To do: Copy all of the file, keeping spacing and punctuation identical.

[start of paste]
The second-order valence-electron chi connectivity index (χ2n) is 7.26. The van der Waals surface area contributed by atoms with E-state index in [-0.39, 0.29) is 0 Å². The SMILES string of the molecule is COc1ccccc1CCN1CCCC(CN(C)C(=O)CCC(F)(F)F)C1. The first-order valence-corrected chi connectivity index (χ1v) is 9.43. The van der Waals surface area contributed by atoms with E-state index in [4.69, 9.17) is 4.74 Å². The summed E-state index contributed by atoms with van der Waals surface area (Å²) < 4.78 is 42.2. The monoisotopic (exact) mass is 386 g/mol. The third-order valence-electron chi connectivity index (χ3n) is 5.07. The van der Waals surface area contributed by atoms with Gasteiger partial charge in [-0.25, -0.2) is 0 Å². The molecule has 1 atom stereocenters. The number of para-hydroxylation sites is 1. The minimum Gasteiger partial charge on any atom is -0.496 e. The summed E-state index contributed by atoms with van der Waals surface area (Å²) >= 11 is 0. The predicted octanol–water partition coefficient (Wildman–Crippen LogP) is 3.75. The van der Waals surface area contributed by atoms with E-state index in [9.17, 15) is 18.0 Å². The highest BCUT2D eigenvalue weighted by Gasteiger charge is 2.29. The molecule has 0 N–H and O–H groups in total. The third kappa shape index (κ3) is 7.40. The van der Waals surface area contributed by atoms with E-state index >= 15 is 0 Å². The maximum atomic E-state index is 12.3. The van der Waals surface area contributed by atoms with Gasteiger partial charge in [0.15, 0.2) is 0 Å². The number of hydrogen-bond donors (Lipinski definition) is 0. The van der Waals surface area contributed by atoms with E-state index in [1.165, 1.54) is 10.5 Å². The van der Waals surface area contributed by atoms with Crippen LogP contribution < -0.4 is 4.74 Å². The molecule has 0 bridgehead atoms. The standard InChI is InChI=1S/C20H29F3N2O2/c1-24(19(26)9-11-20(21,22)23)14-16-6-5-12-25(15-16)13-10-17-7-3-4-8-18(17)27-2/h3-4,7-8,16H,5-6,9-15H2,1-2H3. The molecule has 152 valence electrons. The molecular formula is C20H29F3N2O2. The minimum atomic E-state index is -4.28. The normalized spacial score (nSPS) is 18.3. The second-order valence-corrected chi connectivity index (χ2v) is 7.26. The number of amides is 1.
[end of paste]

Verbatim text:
The second-order valence-electron chi connectivity index (χ2n) is 7.26. The van der Waals surface area contributed by atoms with E-state index in [-0.39, 0.29) is 0 Å². The SMILES string of the molecule is COc1ccccc1CCN1CCCC(CN(C)C(=O)CCC(F)(F)F)C1. The first-order valence-corrected chi connectivity index (χ1v) is 9.43. The van der Waals surface area contributed by atoms with E-state index in [4.69, 9.17) is 4.74 Å². The summed E-state index contributed by atoms with van der Waals surface area (Å²) < 4.78 is 42.2. The monoisotopic (exact) mass is 386 g/mol. The third-order valence-electron chi connectivity index (χ3n) is 5.07. The van der Waals surface area contributed by atoms with Gasteiger partial charge in [-0.25, -0.2) is 0 Å². The molecule has 1 atom stereocenters. The number of para-hydroxylation sites is 1. The minimum Gasteiger partial charge on any atom is -0.496 e. The summed E-state index contributed by atoms with van der Waals surface area (Å²) >= 11 is 0. The predicted octanol–water partition coefficient (Wildman–Crippen LogP) is 3.75. The van der Waals surface area contributed by atoms with E-state index in [9.17, 15) is 18.0 Å². The highest BCUT2D eigenvalue weighted by Gasteiger charge is 2.29. The molecule has 0 N–H and O–H groups in total. The third kappa shape index (κ3) is 7.40. The van der Waals surface area contributed by atoms with E-state index >= 15 is 0 Å². The maximum atomic E-state index is 12.3. The van der Waals surface area contributed by atoms with Gasteiger partial charge in [0.15, 0.2) is 0 Å². The number of hydrogen-bond donors (Lipinski definition) is 0. The van der Waals surface area contributed by atoms with E-state index in [1.165, 1.54) is 10.5 Å². The van der Waals surface area contributed by atoms with Crippen LogP contribution < -0.4 is 4.74 Å². The molecule has 0 bridgehead atoms. The standard InChI is InChI=1S/C20H29F3N2O2/c1-24(19(26)9-11-20(21,22)23)14-16-6-5-12-25(15-16)13-10-17-7-3-4-8-18(17)27-2/h3-4,7-8,16H,5-6,9-15H2,1-2H3. The molecule has 152 valence electrons. The molecular formula is C20H29F3N2O2. The minimum atomic E-state index is -4.28. The normalized spacial score (nSPS) is 18.3. The second-order valence-corrected chi connectivity index (χ2v) is 7.26. The number of amides is 1.